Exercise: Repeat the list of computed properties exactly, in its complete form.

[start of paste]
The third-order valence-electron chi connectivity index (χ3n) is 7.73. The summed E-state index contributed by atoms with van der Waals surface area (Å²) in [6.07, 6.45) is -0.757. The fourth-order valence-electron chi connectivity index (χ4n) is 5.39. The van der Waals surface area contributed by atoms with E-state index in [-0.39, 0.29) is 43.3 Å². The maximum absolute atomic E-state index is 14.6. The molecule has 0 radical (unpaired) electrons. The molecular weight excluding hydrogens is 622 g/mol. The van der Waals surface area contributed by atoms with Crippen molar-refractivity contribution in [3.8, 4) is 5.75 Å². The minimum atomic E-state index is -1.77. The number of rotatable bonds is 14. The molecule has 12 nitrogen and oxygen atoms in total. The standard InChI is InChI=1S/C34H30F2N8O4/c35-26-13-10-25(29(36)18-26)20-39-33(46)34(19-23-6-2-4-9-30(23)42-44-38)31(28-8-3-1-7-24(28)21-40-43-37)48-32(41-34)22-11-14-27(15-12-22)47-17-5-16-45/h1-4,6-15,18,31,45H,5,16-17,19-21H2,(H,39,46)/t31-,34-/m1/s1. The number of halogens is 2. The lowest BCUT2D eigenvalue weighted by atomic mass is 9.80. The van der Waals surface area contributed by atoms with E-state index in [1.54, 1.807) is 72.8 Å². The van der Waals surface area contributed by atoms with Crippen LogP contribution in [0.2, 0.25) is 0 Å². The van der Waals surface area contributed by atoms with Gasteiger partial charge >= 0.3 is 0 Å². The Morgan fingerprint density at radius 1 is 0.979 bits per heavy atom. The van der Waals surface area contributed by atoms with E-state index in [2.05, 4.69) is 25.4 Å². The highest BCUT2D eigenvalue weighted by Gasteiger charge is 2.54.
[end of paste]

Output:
The third-order valence-electron chi connectivity index (χ3n) is 7.73. The summed E-state index contributed by atoms with van der Waals surface area (Å²) in [6.07, 6.45) is -0.757. The fourth-order valence-electron chi connectivity index (χ4n) is 5.39. The van der Waals surface area contributed by atoms with E-state index in [-0.39, 0.29) is 43.3 Å². The maximum absolute atomic E-state index is 14.6. The molecule has 0 radical (unpaired) electrons. The molecular weight excluding hydrogens is 622 g/mol. The van der Waals surface area contributed by atoms with Crippen molar-refractivity contribution in [3.8, 4) is 5.75 Å². The minimum atomic E-state index is -1.77. The number of rotatable bonds is 14. The molecule has 12 nitrogen and oxygen atoms in total. The standard InChI is InChI=1S/C34H30F2N8O4/c35-26-13-10-25(29(36)18-26)20-39-33(46)34(19-23-6-2-4-9-30(23)42-44-38)31(28-8-3-1-7-24(28)21-40-43-37)48-32(41-34)22-11-14-27(15-12-22)47-17-5-16-45/h1-4,6-15,18,31,45H,5,16-17,19-21H2,(H,39,46)/t31-,34-/m1/s1. The number of halogens is 2. The lowest BCUT2D eigenvalue weighted by atomic mass is 9.80. The van der Waals surface area contributed by atoms with E-state index in [1.54, 1.807) is 72.8 Å². The van der Waals surface area contributed by atoms with Crippen LogP contribution in [0.2, 0.25) is 0 Å². The van der Waals surface area contributed by atoms with Gasteiger partial charge >= 0.3 is 0 Å². The Morgan fingerprint density at radius 1 is 0.979 bits per heavy atom. The van der Waals surface area contributed by atoms with E-state index in [2.05, 4.69) is 25.4 Å². The highest BCUT2D eigenvalue weighted by Gasteiger charge is 2.54.